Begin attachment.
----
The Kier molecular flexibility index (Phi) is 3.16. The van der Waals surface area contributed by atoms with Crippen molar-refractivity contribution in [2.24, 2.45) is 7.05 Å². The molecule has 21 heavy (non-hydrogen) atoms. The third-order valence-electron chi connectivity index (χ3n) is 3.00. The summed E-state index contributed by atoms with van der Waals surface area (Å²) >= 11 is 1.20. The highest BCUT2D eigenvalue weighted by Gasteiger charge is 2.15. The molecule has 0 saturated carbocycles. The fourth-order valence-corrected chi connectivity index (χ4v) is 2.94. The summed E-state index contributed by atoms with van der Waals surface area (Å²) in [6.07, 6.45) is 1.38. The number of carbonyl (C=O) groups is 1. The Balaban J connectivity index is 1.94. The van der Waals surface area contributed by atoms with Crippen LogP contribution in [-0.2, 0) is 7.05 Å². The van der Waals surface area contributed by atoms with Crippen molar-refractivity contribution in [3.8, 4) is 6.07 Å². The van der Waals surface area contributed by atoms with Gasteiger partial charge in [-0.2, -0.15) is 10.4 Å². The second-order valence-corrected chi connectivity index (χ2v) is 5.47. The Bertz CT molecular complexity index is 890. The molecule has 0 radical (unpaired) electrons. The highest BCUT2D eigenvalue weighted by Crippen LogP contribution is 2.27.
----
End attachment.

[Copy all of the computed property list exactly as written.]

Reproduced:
The Kier molecular flexibility index (Phi) is 3.16. The van der Waals surface area contributed by atoms with Crippen molar-refractivity contribution in [2.24, 2.45) is 7.05 Å². The molecule has 21 heavy (non-hydrogen) atoms. The third-order valence-electron chi connectivity index (χ3n) is 3.00. The summed E-state index contributed by atoms with van der Waals surface area (Å²) >= 11 is 1.20. The highest BCUT2D eigenvalue weighted by Gasteiger charge is 2.15. The molecule has 0 saturated carbocycles. The fourth-order valence-corrected chi connectivity index (χ4v) is 2.94. The summed E-state index contributed by atoms with van der Waals surface area (Å²) in [6.07, 6.45) is 1.38. The number of carbonyl (C=O) groups is 1. The Balaban J connectivity index is 1.94. The van der Waals surface area contributed by atoms with Crippen LogP contribution in [-0.2, 0) is 7.05 Å². The van der Waals surface area contributed by atoms with Crippen molar-refractivity contribution in [3.8, 4) is 6.07 Å². The van der Waals surface area contributed by atoms with Gasteiger partial charge in [-0.2, -0.15) is 10.4 Å². The second-order valence-corrected chi connectivity index (χ2v) is 5.47. The Bertz CT molecular complexity index is 890. The molecule has 0 radical (unpaired) electrons. The highest BCUT2D eigenvalue weighted by Crippen LogP contribution is 2.27.